How To Interpret The Blood Pressure Reading
American College of Cardiology 2017 Updated Guidelines for High Blood Pressure:
- Normal BP- SBP: < 120 DBP: < 80 mm Hg
- Elevated BP- SBP: 120-129 DBP: < 80 mm Hg
- Hypertension Stage 1- SBP: 130-139 or DBP: 80-89 mm Hg
- Hypertension Stage 2- SBP: 140 or DBP: 90 mm Hg
For a patient to be diagnosed as having hypertension, they need an average reading based on 2 readings or more that are obtained on 2 or more occasions.
Is There Anything Else I Need To Know About A Blood Pressure Measurement
If you were diagnosed with high blood pressure, your provider may recommend one or more of the following lifestyle changes.
- Exercise regularly. Staying active can help lower your blood pressure and also help manage your weight. Most adults should aim for 150 minutes of physical activity per week. Check with your provider before beginning an exercise program.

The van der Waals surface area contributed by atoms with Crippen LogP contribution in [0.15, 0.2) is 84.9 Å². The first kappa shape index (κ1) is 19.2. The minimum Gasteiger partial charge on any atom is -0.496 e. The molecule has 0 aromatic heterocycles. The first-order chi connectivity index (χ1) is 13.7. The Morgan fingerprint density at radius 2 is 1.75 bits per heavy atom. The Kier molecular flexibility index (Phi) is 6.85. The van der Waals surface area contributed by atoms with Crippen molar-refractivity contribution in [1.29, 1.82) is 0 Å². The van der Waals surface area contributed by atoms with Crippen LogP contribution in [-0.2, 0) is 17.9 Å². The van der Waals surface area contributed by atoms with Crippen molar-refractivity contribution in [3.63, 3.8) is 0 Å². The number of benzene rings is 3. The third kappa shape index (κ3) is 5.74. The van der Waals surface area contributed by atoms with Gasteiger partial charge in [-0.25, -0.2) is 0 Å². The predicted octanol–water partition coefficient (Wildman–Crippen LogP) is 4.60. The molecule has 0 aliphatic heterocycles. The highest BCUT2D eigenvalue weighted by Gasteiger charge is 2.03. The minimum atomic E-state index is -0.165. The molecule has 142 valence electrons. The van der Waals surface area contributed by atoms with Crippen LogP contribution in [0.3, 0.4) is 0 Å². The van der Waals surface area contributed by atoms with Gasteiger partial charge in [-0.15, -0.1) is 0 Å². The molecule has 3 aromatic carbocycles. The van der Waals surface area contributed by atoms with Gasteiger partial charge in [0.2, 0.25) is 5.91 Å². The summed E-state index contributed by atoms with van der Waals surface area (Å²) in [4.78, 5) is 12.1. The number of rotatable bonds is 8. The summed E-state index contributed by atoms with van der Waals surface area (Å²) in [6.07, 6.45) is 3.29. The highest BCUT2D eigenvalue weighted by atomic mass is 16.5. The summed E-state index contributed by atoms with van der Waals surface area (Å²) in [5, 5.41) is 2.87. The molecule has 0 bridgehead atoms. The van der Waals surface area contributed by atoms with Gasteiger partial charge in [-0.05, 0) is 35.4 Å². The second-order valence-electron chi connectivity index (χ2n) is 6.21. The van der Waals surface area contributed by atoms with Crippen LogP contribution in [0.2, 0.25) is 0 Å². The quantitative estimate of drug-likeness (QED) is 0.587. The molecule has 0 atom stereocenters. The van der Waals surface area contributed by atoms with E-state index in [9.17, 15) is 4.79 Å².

- Keep a healthy weight. If you are overweight, losing as little as 5 pounds can lower your blood pressure.
- Eat a healthy diet that includes fruits, vegetable, and whole grains. Limit foods high in saturated fat and total fat.
- Reduce salt in your diet. Most adults should have less than 1500 mg of salt per day.
- Limit alcohol use. If you choose to drink, limit yourself to one drink a day if you are a woman two drinks a day if you’re a man.
- Don’t smoke.
How Do You Check Your Blood Pressure With Your Fingers